Oh, no I don’t think so. I survive on competition, not competition in a negative way and trying to be better than someone, but just being inspired. You know, that fuel that it gives you to work harder. And it’s weird because recently my friend said “you’re not a New York band anymore because you’re a band that tours around”, because there’s bands that stay only in New York and they play over and over and over again. And that’s a problem because you can get sucked into that world because it’s a big city and you might think “oh man, look there’s 300 people at my show” but then there’s zero people at your show anywhere else. New York people can be supportive but that can also bring you down. It’s that centre of the world mentality that every New Yorker has.
Tell us about your new LP “Odd Blood’, how was the recording and writing process? Was it easier this time around?
It was probably easier because we were doing it full time as apposed to trying to fit it in and do it after work. But it was nice because we got to get out of New York to record, we rented a house 3 hours up state in Woodstock, NY and we turned it into our recording studio for 3 months. And we were isolated up there, there was nothing to do, there was nobody around and then we’d get snowed in, so we’d just work all the time. And it was really nice, it was a really great experience and it felt very magical and now thinking back on it, it was a very special time to be able to full devote yourself to working on a record 20 hours a day.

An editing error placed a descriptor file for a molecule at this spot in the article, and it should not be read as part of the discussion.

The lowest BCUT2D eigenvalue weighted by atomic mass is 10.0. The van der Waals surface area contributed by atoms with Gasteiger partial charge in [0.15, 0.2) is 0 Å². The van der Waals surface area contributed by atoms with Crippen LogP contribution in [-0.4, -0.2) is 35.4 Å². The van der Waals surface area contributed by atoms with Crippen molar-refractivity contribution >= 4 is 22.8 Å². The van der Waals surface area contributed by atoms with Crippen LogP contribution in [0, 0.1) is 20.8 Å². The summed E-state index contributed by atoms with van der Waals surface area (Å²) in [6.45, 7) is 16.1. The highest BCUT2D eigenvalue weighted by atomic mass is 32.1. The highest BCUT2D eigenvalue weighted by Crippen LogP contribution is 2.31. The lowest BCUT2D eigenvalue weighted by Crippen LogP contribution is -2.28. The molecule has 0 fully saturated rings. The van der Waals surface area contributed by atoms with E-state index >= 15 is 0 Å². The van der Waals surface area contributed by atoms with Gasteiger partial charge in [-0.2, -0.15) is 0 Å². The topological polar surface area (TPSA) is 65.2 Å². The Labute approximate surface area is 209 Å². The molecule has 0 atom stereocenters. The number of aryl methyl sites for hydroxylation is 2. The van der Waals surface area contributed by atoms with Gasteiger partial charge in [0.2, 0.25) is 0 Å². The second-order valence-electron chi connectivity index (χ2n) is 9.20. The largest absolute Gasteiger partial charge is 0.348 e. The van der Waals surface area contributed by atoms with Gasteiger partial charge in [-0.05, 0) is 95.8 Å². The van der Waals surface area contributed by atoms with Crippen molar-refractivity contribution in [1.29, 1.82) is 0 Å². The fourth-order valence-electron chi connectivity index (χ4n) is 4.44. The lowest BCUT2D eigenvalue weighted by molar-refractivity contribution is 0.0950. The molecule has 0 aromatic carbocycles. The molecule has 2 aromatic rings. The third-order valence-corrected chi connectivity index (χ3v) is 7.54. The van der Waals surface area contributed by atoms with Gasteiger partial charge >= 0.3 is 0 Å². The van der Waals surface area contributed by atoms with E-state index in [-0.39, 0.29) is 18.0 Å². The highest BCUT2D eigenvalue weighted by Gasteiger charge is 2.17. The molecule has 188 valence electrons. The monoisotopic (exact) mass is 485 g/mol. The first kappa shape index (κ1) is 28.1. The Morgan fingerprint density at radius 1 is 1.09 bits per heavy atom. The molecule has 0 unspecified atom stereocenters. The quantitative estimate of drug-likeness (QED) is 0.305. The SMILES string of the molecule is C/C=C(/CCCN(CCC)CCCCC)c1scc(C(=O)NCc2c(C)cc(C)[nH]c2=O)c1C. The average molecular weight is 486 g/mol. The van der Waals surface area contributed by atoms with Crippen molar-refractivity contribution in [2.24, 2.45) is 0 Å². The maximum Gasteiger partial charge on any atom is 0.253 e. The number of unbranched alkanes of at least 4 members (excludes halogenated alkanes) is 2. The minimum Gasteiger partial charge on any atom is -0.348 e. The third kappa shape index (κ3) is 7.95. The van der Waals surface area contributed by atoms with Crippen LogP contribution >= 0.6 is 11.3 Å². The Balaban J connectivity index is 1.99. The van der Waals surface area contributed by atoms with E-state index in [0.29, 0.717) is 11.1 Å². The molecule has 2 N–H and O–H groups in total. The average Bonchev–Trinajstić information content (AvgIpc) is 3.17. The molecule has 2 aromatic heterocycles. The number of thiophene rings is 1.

What did you do to avoid cabin fever out in Woodstock?
Well, if we were feeling like we weren’t being productive or we were hitting blocks, we’d come back to New York.We’d jump on the bus or we’d drive and just hang out back home. We’d listen to our stuff we were working on, on our iPods or a CD, and we’d kick it in Brooklyn for a couple days and then go “okay lets get back to work”. But with cabin fever, we were working on what we wanted to do, so its not boring. Well some parts are, you might think “oh I have to learn how to play that part better” or “I have to do all the editing on the computer” and we’d put that off a little bit but mostly its fun.